The Great CNT Fire Sale – Continued

More nanomaterials woes, this time from Unidym who you may recall bought Carbon Nanotechnology Inc’s  and CSixty’s IP for a song a few years ago. We’ve herard of big job cuts and this comes from the annual report of their parent, Arrowhead Research Corporation. It can be read along the lines of desperate cash starved company mortgages its future to Tokyo Electron in exchange for a couple of million bucks.

Unidym raised a total of $14 million of equity financing in fiscal 2008. In fiscal 2008, Unidym consumed large amounts of cash to scale up the manufacture of carbon nanotubes, scale up for the production and sale its first carbon nanotube based film product, acquire another nanotech company, expand its business development activities, and prepare for an initial public offering. In the first and second quarters of fiscal 2008, Unidym expanded its executive, technical and administrative staff for these activities. Unidym’s cash burn ramped from $2 million in the second quarter, $3.6 million in the third quarter and $4.2 million in the fourth quarter.

In the fourth quarter, it was clear that Unidym would be unable to meet its fund raising goals to support its 2009 cash needs. Moreover, technical development took longer than expected. Additionally, it became evident that dramatic change in the financial market would not allow an initial public offering. Starting in October 2008, several general and administrative positions were eliminated. Approximately, half of its team in its Houston, TX facility was put on unpaid leave to conserve cash. Further cuts to personnel and consolidation of facilities are planned to bring Unidym’s cash burn to 60% of its high water mark in fourth quarter 2008. However, Unidym will still need to obtain additional cash to fund its operations and obligations through fiscal 2009.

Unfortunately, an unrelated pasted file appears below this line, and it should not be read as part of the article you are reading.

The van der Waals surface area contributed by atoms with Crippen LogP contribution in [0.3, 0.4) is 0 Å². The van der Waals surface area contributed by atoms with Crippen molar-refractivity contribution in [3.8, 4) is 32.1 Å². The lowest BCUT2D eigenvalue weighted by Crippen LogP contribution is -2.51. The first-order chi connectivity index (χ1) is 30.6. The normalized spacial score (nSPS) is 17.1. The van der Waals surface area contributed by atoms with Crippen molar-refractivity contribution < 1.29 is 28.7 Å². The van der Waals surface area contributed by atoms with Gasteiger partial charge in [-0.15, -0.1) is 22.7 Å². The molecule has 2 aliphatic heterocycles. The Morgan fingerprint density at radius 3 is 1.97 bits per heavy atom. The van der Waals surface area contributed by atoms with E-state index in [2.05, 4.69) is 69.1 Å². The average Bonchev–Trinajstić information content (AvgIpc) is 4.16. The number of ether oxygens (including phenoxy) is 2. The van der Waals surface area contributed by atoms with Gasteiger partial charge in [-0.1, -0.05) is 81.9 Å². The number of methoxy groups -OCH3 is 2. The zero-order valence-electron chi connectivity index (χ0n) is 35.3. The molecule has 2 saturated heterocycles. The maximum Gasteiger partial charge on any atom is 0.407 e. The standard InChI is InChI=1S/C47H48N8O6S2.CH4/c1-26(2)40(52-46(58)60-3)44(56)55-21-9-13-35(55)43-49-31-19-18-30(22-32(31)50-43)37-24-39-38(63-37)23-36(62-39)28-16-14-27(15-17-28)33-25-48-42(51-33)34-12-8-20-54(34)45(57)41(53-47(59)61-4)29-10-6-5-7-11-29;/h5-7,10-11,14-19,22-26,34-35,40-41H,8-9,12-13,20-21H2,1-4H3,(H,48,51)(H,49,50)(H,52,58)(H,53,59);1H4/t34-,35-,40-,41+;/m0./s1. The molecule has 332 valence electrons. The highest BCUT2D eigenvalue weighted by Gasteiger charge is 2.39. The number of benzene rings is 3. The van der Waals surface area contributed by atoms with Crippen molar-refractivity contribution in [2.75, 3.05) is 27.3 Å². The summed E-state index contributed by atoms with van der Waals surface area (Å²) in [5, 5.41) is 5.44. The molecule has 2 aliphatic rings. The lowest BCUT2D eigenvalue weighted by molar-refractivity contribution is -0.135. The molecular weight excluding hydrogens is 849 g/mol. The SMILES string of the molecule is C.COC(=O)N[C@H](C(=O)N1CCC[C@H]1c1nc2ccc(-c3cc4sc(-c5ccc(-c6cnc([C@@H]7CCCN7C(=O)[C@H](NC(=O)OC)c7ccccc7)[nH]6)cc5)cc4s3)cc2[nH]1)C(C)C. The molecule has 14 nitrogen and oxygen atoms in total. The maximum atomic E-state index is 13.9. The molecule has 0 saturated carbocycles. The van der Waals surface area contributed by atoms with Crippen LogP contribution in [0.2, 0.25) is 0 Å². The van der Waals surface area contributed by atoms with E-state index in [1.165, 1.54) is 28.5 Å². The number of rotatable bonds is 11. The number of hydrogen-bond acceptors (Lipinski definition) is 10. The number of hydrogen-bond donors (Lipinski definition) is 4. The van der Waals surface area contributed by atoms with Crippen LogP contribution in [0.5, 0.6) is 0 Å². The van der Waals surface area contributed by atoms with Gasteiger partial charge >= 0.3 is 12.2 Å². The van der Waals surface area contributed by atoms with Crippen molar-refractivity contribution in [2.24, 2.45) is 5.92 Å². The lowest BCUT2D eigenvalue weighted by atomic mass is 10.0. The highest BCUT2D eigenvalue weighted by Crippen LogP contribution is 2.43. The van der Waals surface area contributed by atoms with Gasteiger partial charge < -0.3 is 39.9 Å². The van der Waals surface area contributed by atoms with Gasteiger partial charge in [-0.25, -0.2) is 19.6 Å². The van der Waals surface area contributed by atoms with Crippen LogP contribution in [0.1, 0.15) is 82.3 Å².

What is particularly depressing about this story is that the IP in question all came from the lab of Richard Smalley, one of the founding fathers of nanotechnology. So far it’s taken some $40 million to get, erm, nowhere. One day I’ll get around to adding up all the money spent on taking nanomaterials to market, it must be close to half a billion by now.

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